In the context of vasoconstrictor properties of EPO due to direct effects on smooth muscle cells and increased circulating levels of endothelin-1, Kao and colleagues investigated the effect of EPO (400 U/kg; that is, doses similar to those used to reduce transfusion needs in critically ill patients [16]) on skeletal muscle capillary perfusion and tissue oxygenation 18 hours after induction of murine sepsis with cecal ligation and puncture [22]. While EPO did not affect the systemic hemodynamics or lactate levels, the initially impaired microcirculatory perfusion and increased bioenergetic impairment assessed by functional capillary density and by nicotinamide adenine dinucleotide fluorescence using intravital microscopy of the extensor digitorum longus muscle was restored to the levels of the sham control mice. Six hours after drug administration, the EPO-treated septic mice still presented with increased capillary perfusion, which coincided with significantly lower skeletal muscle tissue nicotinamide adenine dinucleotide fluorescence. The authors concluded that EPO improved mitochondrial oxidative phosphorylation and pyruvate metabolism as a result of attenuated tissue hypoxia due to a rapid normalization in the perfused capillary density. Nevertheless, other possible effects of EPO contributing to preserved mitochondrial integrity and subsequent enhanced oxidative phosphorylation – that is, prevention of mitochondrial membrane depolarization and cytochrome C release through antiapoptotic mechanisms [23] – may also assume importance in this context.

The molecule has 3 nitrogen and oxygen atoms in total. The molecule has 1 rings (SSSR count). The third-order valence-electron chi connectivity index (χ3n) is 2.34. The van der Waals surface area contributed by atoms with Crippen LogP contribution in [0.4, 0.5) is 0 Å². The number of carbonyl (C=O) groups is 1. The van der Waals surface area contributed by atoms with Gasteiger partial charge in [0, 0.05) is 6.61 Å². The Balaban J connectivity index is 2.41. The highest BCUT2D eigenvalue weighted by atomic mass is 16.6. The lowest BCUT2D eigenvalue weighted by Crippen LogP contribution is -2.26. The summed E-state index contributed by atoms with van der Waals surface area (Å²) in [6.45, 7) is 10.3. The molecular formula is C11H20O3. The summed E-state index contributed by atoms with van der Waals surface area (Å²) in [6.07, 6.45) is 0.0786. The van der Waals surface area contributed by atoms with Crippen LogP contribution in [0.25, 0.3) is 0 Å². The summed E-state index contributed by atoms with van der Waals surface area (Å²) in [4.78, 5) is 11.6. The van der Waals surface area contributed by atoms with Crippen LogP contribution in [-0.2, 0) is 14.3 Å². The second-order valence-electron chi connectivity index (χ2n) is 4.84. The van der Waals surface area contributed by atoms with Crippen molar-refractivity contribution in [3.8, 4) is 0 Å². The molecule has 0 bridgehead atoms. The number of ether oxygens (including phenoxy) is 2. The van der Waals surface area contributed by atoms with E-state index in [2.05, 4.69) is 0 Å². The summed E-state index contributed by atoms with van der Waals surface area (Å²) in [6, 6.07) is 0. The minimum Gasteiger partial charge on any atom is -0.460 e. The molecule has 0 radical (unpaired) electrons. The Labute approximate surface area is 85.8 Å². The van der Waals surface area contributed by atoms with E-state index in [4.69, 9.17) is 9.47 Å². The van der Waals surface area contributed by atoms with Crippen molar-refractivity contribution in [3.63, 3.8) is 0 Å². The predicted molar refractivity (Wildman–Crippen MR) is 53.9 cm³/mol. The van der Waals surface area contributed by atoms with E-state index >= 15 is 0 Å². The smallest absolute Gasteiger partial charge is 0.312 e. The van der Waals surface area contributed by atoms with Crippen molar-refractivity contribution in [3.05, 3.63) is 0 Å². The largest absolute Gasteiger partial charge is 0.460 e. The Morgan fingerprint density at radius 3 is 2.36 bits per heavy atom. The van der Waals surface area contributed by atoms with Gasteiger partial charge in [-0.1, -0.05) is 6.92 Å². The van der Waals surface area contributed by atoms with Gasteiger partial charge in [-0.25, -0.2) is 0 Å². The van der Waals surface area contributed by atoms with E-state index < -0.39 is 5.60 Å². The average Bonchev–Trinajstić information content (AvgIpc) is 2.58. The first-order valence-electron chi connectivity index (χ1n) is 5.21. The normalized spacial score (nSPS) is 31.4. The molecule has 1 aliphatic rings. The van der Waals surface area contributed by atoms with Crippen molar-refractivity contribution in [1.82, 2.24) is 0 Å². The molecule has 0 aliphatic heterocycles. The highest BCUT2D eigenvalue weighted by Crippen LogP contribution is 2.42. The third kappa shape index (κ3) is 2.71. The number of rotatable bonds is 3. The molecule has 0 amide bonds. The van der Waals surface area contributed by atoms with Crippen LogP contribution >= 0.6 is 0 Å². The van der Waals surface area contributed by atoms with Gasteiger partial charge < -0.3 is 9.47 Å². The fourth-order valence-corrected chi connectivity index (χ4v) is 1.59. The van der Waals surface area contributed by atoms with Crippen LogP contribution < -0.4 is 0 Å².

Nitric oxide (NO) is an important regulator of microvascular homeostasis by modifying the vascular tone, leukocyte and platelet adhesion to endothelial cells, and capillary leakage [24]. Its overproduction due to activation of the cytokine-iNOS as a response to infection, however, is thought to assume major importance in sepsis-related microcirculatory failure, contributing to organ dysfunction and failure in severe sepsis [25]. Several nitric oxide synthase inhibitors have consequently been developed, but clinical investigations failed – probably based upon the attenuation of the protective effects of constitutive NO formation due to the use of a nonselective nitric oxide synthase inhibitor. Moreover, despite the well-established deleterious effects of its excess release, NO is known to block leukocyte adhesion and to scavenge reactive oxygen species, and thus to be an important protector for the endothelium against oxidative stress and subsequent damage [26].